Cytomegalovirus biology

Published on April 29, 2020   40 min

A selection of talks on Immunology

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My name is Domenico Tortorella. I'm a professor in the Department of Microbiology at the Icahn School of Medicine at Mount Sinai in New York City. Today, I'm going to discuss some of the highlights of the importance of cytomegalovirus and cytomegalovirus entry.
The outline of the presentation will include an introduction to herpes viruses, cytomegalovirus prevalence and disease, current anti-viral agents and some vaccine trials. Basically, the importance of, and for you to recognize the complication of, the CMV life-cycle; and one aspect is viral entry, viral latency and one important aspect of the virus is its ability to persist in their host and we're going to discuss the important immune evasion strategies of the virus.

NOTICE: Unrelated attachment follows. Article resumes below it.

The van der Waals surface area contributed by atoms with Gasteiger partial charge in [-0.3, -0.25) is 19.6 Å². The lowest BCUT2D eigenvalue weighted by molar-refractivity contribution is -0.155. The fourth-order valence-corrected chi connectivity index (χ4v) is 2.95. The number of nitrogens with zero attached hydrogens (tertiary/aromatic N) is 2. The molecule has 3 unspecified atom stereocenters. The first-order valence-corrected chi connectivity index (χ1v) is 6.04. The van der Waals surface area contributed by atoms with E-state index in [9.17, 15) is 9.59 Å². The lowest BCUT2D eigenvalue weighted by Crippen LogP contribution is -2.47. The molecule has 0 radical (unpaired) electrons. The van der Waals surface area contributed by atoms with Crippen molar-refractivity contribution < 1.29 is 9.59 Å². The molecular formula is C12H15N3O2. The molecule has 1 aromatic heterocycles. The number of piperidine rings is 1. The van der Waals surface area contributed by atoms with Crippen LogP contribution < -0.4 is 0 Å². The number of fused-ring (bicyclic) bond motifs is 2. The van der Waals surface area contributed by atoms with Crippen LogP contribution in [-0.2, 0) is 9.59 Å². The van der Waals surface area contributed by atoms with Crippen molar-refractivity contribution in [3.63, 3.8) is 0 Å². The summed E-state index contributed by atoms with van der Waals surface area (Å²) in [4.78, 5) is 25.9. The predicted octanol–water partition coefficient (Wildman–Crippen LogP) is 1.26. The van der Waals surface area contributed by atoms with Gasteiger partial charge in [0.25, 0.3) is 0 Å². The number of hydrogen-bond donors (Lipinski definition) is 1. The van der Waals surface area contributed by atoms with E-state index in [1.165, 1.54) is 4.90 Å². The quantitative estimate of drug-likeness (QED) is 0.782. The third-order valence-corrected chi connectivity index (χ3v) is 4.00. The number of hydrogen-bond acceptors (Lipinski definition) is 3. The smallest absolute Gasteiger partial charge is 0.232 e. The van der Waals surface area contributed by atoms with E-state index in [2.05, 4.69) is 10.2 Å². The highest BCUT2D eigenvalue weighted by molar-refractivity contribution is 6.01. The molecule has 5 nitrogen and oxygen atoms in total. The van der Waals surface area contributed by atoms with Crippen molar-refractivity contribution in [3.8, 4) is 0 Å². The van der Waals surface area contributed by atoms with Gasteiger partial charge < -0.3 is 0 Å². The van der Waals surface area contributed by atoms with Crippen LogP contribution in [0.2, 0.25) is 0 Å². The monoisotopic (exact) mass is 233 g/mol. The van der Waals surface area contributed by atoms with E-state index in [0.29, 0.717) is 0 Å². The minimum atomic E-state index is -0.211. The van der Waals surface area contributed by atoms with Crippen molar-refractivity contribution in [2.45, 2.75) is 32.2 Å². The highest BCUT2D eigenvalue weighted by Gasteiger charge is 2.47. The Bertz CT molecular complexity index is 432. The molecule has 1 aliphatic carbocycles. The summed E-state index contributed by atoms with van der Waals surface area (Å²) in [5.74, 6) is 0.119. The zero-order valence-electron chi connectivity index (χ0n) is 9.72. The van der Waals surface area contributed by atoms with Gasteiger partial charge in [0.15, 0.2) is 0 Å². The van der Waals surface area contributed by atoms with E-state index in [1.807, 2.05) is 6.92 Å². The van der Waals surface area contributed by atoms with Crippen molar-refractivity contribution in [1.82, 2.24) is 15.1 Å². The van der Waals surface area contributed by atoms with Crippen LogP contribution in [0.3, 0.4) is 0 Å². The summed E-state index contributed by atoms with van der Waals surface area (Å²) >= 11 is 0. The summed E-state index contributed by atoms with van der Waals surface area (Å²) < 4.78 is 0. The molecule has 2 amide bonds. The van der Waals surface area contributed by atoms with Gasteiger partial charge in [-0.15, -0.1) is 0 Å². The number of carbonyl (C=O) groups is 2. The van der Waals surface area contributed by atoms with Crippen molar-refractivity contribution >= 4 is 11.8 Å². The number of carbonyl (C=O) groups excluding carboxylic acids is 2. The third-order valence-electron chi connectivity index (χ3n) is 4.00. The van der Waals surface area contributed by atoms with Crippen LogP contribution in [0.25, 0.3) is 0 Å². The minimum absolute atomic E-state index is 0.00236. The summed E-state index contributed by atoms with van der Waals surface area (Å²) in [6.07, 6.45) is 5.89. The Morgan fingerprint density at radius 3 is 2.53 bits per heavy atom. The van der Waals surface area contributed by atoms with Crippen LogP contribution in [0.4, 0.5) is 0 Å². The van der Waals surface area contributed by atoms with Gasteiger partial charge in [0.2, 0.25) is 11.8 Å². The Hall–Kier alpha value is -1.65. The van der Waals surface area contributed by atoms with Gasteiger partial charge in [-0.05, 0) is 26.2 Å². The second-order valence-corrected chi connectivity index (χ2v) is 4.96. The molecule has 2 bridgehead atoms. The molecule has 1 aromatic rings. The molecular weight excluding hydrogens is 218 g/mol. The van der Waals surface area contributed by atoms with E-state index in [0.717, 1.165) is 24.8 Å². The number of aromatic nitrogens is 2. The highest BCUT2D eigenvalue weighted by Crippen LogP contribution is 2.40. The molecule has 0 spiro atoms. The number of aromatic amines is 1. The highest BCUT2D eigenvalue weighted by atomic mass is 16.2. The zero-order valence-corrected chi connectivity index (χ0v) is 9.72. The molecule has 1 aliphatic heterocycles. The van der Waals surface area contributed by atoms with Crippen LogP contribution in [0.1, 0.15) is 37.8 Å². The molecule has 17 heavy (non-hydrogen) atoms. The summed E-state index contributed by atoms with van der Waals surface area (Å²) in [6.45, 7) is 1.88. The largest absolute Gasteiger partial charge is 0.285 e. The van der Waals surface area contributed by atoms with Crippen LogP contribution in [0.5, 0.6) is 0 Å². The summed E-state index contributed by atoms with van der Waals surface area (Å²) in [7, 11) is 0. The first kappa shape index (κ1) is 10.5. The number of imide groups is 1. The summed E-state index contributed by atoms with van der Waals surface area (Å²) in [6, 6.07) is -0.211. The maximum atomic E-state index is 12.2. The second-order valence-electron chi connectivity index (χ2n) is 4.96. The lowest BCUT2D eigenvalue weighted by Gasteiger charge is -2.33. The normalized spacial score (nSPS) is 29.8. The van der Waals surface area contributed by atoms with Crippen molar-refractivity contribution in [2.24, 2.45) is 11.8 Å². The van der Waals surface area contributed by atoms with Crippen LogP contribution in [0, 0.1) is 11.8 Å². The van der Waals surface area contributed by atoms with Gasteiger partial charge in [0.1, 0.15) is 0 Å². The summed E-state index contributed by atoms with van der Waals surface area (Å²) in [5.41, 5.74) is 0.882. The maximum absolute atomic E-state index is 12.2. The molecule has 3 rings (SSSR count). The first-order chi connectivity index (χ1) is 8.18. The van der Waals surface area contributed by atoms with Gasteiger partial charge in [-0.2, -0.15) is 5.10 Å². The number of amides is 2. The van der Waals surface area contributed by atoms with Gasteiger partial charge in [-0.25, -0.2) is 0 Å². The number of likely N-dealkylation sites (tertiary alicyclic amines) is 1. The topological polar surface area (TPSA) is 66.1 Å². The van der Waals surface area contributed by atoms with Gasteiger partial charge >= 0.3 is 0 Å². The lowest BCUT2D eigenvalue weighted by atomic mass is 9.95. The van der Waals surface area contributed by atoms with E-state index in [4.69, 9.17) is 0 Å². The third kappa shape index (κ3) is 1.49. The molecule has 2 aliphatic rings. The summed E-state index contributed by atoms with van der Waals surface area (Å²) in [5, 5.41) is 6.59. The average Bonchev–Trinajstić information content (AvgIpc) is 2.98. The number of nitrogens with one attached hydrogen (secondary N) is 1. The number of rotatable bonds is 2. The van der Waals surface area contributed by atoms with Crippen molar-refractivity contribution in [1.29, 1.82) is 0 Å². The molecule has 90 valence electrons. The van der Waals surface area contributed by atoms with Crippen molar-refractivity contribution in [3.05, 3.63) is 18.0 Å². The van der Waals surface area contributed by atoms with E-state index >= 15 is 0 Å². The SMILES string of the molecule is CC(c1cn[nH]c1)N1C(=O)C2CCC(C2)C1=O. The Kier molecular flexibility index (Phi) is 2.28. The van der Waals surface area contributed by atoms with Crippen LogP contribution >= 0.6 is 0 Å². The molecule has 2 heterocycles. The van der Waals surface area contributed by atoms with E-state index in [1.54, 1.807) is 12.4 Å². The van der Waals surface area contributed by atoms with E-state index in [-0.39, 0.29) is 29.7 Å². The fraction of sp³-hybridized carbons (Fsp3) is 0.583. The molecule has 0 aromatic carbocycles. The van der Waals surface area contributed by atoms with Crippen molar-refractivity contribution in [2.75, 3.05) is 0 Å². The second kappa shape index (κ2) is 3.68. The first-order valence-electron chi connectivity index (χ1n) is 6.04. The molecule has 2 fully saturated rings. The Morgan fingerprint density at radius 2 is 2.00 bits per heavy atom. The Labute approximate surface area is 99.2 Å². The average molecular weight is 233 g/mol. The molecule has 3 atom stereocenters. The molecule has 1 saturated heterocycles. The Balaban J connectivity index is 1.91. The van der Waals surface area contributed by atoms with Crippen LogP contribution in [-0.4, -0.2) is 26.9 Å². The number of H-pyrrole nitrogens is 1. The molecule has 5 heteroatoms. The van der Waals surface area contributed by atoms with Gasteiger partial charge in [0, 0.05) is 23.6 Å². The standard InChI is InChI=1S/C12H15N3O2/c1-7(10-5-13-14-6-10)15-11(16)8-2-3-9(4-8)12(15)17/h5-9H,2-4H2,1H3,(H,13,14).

Cytomegalovirus is a herpes virus, and herpesviruses are basically in three different categories- considered Alpha, Beta, and Gamma. The Alpha herpesviruses consist of herpes simplex virus 1 and 2 and varicella-zoster virus. You can see in all cases these are neurotropic viruses and they have a relatively large genome size. The Beta herpesviruses, a small category, includes cytomegalovirus, human herpesvirus 6, human herpesvirus 7, and they cause wide tissue tropism, but they're very species-specific. Recently, HHV 6 and 7 have been associated with Alzheimer's disease and a recent publication in Immunity shows that these viruses can affect multiple cell types as well as potentially cause different various diseases and we're going to discuss more about the different aspects of all the different diseases that is associated with the proliferation of human cytomegalovirus. Note that human cytomegalovirus is the largest genome, which is over 230 kilobases and we'll see at the end how a lot of that genome is dedicated to all viral invasion. The last group is the Gamma herpesviruses, they usually infect lymph cells and they're considered lymphotropic. They're associated with cancer, and these include the Epstein-Barr virus and the Gamma as well as the Kaposi's sarcoma herpes virus that was more or less discovered, caused lots of disease in HIV infected individuals and in all cases, these are viruses that after a primary infection, in most cases, they cause permanent latent infection, which usually means they're latent in different reservoirs of the host and they reactivate at different times that are based on immunocompromised or inflammatory responses of the host.